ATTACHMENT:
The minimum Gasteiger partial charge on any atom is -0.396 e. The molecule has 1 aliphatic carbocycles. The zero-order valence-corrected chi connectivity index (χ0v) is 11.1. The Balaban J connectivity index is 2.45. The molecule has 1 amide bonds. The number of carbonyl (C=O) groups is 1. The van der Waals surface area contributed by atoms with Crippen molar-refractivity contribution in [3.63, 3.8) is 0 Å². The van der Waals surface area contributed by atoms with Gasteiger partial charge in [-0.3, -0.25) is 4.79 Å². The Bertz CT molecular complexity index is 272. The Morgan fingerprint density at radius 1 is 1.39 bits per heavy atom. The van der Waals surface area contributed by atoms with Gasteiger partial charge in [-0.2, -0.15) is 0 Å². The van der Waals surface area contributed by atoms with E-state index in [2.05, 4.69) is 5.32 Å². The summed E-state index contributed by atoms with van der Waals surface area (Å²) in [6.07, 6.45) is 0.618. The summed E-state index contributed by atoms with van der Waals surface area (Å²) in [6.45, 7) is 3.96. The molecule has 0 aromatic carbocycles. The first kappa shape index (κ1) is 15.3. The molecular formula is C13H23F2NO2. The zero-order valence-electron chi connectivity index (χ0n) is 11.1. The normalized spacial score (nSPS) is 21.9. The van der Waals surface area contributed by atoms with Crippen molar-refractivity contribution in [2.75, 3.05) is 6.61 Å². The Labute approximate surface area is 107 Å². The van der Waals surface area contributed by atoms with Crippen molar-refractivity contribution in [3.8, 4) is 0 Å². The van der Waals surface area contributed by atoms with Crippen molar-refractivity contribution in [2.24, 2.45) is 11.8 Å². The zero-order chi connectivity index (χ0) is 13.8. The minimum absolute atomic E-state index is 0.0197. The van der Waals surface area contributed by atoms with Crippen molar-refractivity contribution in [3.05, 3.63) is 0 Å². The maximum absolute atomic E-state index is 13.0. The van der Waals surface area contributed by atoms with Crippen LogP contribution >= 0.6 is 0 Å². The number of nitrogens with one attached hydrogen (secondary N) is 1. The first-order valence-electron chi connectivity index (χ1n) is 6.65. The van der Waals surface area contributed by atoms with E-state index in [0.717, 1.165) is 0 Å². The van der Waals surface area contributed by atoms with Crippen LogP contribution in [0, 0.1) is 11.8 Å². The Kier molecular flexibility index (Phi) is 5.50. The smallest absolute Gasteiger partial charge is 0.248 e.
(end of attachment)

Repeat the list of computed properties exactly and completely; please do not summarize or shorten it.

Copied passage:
The minimum Gasteiger partial charge on any atom is -0.396 e. The molecule has 1 aliphatic carbocycles. The zero-order valence-corrected chi connectivity index (χ0v) is 11.1. The Balaban J connectivity index is 2.45. The molecule has 1 amide bonds. The number of carbonyl (C=O) groups is 1. The van der Waals surface area contributed by atoms with Crippen molar-refractivity contribution in [3.63, 3.8) is 0 Å². The van der Waals surface area contributed by atoms with Gasteiger partial charge in [-0.3, -0.25) is 4.79 Å². The Bertz CT molecular complexity index is 272. The Morgan fingerprint density at radius 1 is 1.39 bits per heavy atom. The van der Waals surface area contributed by atoms with Gasteiger partial charge in [-0.2, -0.15) is 0 Å². The van der Waals surface area contributed by atoms with E-state index in [2.05, 4.69) is 5.32 Å². The summed E-state index contributed by atoms with van der Waals surface area (Å²) in [6.07, 6.45) is 0.618. The summed E-state index contributed by atoms with van der Waals surface area (Å²) in [6.45, 7) is 3.96. The molecule has 0 aromatic carbocycles. The first kappa shape index (κ1) is 15.3. The molecular formula is C13H23F2NO2. The zero-order valence-electron chi connectivity index (χ0n) is 11.1. The normalized spacial score (nSPS) is 21.9. The van der Waals surface area contributed by atoms with Crippen molar-refractivity contribution in [2.75, 3.05) is 6.61 Å². The Labute approximate surface area is 107 Å². The van der Waals surface area contributed by atoms with Crippen molar-refractivity contribution in [3.8, 4) is 0 Å². The van der Waals surface area contributed by atoms with Crippen molar-refractivity contribution in [2.24, 2.45) is 11.8 Å². The zero-order chi connectivity index (χ0) is 13.8. The minimum absolute atomic E-state index is 0.0197. The van der Waals surface area contributed by atoms with Crippen molar-refractivity contribution in [3.05, 3.63) is 0 Å². The maximum absolute atomic E-state index is 13.0. The van der Waals surface area contributed by atoms with Crippen LogP contribution >= 0.6 is 0 Å². The number of nitrogens with one attached hydrogen (secondary N) is 1. The first-order valence-electron chi connectivity index (χ1n) is 6.65. The van der Waals surface area contributed by atoms with E-state index in [0.717, 1.165) is 0 Å². The van der Waals surface area contributed by atoms with Crippen LogP contribution in [0, 0.1) is 11.8 Å². The Kier molecular flexibility index (Phi) is 5.50. The smallest absolute Gasteiger partial charge is 0.248 e.